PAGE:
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Durham University

Faculty Handbook Archive

Archive Module Description

This page is for the academic year 2017-18. The current handbook year is 2020-21
No such Code for prog: N200
No such Code for prog: N102
No such Code for prog: NN34
No such Code for prog: N400

Department: Business School (Business) [Queen's Campus, Stockton]


Type Tied Level 3 Credits 20 Availability Available in 2017/18 Module Cap Location Queen's Campus Stockton
Tied to NN43 Accounting and Finance
Tied to N200
Tied to N102
Tied to NN34
Tied to N400
Tied to N302 Accounting and Finance with Placement Year
Tied to N304 Accounting and Finance with Study Abroad


  • None


  • None

Excluded Combination of Modules

  • None


  • This module provides a foundation upon which students can understand and critique the role of business in society. It provides a framework, based on the International Guidance Standard (ISO26000) for the critical analysis of corporate social and environmental responsibility, discusses responsibilities in relation to different stakeholder groups, and explores mechanisms for managing corporate responsibilities.


  • Introducing CR
  • Defining CR
  • Understanding CR: Corporate moral responsibility
  • Understanding CR: Normative ethical theories
  • Understanding CR: Alternative ethicial theories
  • Fundamental Practices: Stakeholders
  • Fundamental Practices: Society
  • Core Subject: Organisational Governance
  • Core Subject: Human Rights
  • Core Subject: Labour Practices
  • Core Subject: The Environment
  • Core Subject: Fair Operating Practices
  • Core Subject: Consumers
  • Core Subject: The Community
  • Integrating CR: Ethical Decision-making
  • Integrating CR: Organisational Justice
  • Integrating CR: Reporting & Accounting
  • Integrating CR: Systemic CR

Learning Outcomes

Subject-specific Knowledge:
  • To understand and critique the role and purpose of business in society
  • To understand ethical theory at a basic level and be able to apply it to business organisations
  • To understand ethical decision-making in a business context
  • To understand the nature of responsibility in business organisations and apply this analysis to different stakeholder groups
  • To understand and critique mechanisms for managing corporate responsibility
Subject-specific Skills:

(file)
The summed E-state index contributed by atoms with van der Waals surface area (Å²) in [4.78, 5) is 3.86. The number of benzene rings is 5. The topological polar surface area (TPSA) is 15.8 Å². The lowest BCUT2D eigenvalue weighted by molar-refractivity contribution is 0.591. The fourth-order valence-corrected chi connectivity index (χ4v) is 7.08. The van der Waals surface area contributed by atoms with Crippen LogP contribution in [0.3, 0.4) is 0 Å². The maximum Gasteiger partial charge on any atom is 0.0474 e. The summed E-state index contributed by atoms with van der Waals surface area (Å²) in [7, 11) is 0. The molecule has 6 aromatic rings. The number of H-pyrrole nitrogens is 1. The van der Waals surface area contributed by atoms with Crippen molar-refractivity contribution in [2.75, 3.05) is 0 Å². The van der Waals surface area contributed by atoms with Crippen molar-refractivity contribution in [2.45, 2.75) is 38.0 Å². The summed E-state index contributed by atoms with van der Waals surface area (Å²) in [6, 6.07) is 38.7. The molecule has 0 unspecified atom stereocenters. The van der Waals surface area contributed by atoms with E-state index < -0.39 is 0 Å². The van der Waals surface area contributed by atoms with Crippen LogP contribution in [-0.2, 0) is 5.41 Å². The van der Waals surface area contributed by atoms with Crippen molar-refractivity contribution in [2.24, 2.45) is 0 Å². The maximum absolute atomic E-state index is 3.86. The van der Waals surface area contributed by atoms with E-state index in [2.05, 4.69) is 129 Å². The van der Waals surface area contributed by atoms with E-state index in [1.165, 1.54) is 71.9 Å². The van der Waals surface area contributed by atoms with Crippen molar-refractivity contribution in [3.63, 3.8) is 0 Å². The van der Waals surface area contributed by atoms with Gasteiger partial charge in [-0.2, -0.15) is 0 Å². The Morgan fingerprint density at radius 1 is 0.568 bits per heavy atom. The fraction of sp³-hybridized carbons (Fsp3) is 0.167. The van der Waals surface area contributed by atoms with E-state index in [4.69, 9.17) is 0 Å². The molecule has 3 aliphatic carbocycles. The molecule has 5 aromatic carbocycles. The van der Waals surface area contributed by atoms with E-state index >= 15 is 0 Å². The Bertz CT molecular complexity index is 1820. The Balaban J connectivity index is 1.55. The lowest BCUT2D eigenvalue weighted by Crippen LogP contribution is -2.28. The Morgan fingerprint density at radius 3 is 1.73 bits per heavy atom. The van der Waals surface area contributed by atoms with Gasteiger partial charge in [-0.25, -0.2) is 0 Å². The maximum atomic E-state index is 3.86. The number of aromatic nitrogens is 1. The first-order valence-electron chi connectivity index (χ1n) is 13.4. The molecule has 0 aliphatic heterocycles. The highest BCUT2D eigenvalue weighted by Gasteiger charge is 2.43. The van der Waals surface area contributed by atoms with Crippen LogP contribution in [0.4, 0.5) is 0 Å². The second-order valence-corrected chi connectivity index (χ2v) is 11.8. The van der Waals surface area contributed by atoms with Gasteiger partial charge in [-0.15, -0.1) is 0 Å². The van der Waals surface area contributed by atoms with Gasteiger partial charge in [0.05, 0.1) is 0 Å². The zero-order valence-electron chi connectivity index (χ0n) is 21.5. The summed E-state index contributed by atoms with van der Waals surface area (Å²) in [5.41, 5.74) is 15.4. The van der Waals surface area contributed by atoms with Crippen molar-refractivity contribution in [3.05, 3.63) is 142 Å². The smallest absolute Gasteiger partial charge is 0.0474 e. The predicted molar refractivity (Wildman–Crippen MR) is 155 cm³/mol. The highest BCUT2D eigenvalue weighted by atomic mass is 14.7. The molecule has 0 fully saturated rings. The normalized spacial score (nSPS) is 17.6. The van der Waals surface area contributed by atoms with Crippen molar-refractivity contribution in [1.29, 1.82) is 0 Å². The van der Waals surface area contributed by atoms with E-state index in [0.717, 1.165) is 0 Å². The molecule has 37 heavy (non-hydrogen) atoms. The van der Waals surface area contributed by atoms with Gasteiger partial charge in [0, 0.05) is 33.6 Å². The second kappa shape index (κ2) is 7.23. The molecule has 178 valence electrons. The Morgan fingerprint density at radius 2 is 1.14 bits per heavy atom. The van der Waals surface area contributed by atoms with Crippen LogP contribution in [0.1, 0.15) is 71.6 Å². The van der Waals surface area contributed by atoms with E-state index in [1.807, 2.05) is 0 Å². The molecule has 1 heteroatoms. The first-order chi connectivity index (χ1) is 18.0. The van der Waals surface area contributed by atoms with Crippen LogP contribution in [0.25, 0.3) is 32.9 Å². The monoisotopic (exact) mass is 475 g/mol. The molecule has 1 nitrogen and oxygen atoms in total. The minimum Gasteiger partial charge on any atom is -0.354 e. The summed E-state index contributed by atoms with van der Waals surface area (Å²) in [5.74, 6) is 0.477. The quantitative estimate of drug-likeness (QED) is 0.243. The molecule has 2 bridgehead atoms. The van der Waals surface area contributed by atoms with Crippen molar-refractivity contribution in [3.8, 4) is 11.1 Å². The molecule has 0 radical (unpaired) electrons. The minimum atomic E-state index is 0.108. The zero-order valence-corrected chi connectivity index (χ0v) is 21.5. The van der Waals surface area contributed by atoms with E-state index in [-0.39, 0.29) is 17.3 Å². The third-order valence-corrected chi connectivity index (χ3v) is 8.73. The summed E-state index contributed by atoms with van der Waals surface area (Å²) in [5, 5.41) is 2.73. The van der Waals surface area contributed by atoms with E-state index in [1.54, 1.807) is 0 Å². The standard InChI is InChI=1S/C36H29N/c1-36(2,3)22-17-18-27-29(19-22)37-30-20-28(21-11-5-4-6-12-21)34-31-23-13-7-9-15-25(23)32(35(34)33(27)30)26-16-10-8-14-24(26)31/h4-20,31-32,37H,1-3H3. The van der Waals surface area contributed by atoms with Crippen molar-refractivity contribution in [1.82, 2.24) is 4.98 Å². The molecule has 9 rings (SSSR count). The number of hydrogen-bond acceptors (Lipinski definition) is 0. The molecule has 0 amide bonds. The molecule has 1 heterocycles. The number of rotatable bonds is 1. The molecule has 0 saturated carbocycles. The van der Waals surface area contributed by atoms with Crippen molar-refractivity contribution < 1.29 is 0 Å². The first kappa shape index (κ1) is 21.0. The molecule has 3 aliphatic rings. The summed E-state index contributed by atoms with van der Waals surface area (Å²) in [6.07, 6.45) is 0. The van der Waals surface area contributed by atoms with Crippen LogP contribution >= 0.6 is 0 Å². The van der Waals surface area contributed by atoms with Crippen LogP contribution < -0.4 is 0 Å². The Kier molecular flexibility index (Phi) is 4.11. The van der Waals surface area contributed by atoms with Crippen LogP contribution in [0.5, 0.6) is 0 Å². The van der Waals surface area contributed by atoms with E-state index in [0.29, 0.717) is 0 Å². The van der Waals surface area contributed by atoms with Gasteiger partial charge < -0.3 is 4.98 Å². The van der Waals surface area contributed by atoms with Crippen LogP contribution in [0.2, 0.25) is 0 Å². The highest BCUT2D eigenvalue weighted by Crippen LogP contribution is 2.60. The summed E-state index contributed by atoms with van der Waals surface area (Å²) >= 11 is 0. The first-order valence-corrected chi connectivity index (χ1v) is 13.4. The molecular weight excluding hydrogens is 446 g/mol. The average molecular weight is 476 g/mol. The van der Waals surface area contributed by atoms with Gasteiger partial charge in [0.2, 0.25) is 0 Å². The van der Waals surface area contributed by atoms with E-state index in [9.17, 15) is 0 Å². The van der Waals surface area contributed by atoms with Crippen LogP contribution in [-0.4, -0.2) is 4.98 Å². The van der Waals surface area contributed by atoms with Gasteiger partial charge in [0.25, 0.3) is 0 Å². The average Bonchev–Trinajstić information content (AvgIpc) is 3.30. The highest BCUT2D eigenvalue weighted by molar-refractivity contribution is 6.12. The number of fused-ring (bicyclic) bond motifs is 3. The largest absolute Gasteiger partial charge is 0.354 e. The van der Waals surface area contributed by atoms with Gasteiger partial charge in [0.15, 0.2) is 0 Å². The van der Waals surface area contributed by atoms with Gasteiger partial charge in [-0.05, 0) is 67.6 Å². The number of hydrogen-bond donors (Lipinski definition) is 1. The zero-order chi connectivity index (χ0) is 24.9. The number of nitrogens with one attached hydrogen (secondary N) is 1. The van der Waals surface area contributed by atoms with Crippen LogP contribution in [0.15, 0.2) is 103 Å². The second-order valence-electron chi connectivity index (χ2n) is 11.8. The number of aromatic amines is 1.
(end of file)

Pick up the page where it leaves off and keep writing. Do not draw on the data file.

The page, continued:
• Application of ethical decision-making in an organisational context;
  • Integration of corporate responsibility throughout an organisation;
  • Application of international standards (e.g. ISO26000) to organisations
Key Skills:
  • Research appropriate periodicals, websites, books, other references to draw together required information.
  • Having located relevant information from a variety of sources, to bring it together and present it in a coherent argument.
  • Consider issues from a range of perspectives and draw upon appropriate concepts/values to reach a critical assessment.
  • Think laterally and inventively, to develop original approaches in defining and solving problems.
  • Prioritise tasks, manage and achieve results on time and manage other constraints.
  • Construct grammatically correct and well written/spelt essays and reports, using the most appropriate style for the purpose.
  • Openly listen to and engage with alternative perspectives without prejudice, and question assumptions.
  • Seek, store, retrieve, synthesise, use and present information in ways appropriate to the task, including the use of computer applications to the level required as appropriate.

Modes of Teaching, Learning and Assessment and how these contribute to the learning outcomes of the module

  • Teaching is by lectures and seminars. At least one external speaker will be invited to provide a practitioner perspective. Learning takes place through attendance at lectures, preparation for and participation in seminars (including a group seminar presentation), and private study. Formative assessment is by means of an individual assignment. Summative assessment is by means of a multiple choice examination and individual assignment. The multiple choice examination is based on the content of the lectures and the seminars. The individual assignment is designed to provide the students with an opportunity to demonstrate their understanding of the complexity and interrelationship of concepts and issues and their ability to relate what they have learned to relevant literature and draw on that to support their argument and discussion.

Teaching Methods and Learning Hours

Activity Number Frequency Duration Total/Hours
Lectures 20 1 per week 1 hour 20
Seminars 8 4 in term 1, 4 in term 2. 1 hour 8
Preparation and Reading 172
Total 200

Summative Assessment

Component: Examination Component Weighting: 25%
Element Length / duration Element Weighting Resit Opportunity
One written examination (multiple choice) 1 hour 100% Same
Component: Assignment Component Weighting: 75%
Element Length / duration Element Weighting Resit Opportunity
One individual assignment 2500 words 100% Same

Formative Assessment:

One individual assignment and a group seminar presentation.

Attendance at all activities marked with this symbol will be monitored. Students who fail to attend these activities, or to complete the summative or formative assessment specified above, will be subject to the procedures defined in the University's General Regulation V, and may be required to leave the University